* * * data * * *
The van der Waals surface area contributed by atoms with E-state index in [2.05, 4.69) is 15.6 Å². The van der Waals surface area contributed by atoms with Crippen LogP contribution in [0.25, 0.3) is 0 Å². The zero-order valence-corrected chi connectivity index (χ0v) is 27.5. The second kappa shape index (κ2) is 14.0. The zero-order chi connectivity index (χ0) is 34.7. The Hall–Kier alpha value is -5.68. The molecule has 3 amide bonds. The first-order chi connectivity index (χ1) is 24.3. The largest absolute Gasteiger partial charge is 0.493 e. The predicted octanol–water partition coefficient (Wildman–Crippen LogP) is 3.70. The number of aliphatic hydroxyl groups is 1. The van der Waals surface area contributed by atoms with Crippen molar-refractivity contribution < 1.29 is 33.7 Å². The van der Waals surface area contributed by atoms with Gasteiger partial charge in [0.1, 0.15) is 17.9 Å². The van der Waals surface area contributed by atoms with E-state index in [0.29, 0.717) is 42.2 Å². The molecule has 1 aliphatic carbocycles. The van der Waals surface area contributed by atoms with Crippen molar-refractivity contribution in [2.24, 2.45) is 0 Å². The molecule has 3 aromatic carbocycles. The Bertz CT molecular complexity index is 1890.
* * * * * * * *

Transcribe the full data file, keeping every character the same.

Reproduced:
The van der Waals surface area contributed by atoms with E-state index in [2.05, 4.69) is 15.6 Å². The van der Waals surface area contributed by atoms with Crippen LogP contribution in [0.25, 0.3) is 0 Å². The zero-order valence-corrected chi connectivity index (χ0v) is 27.5. The second kappa shape index (κ2) is 14.0. The zero-order chi connectivity index (χ0) is 34.7. The Hall–Kier alpha value is -5.68. The molecule has 3 amide bonds. The first-order chi connectivity index (χ1) is 24.3. The largest absolute Gasteiger partial charge is 0.493 e. The predicted octanol–water partition coefficient (Wildman–Crippen LogP) is 3.70. The number of aliphatic hydroxyl groups is 1. The van der Waals surface area contributed by atoms with Crippen molar-refractivity contribution < 1.29 is 33.7 Å². The van der Waals surface area contributed by atoms with Gasteiger partial charge in [0.1, 0.15) is 17.9 Å². The van der Waals surface area contributed by atoms with E-state index in [0.29, 0.717) is 42.2 Å². The molecule has 1 aliphatic carbocycles. The van der Waals surface area contributed by atoms with Crippen molar-refractivity contribution in [2.24, 2.45) is 0 Å². The molecule has 3 aromatic carbocycles. The Bertz CT molecular complexity index is 1890.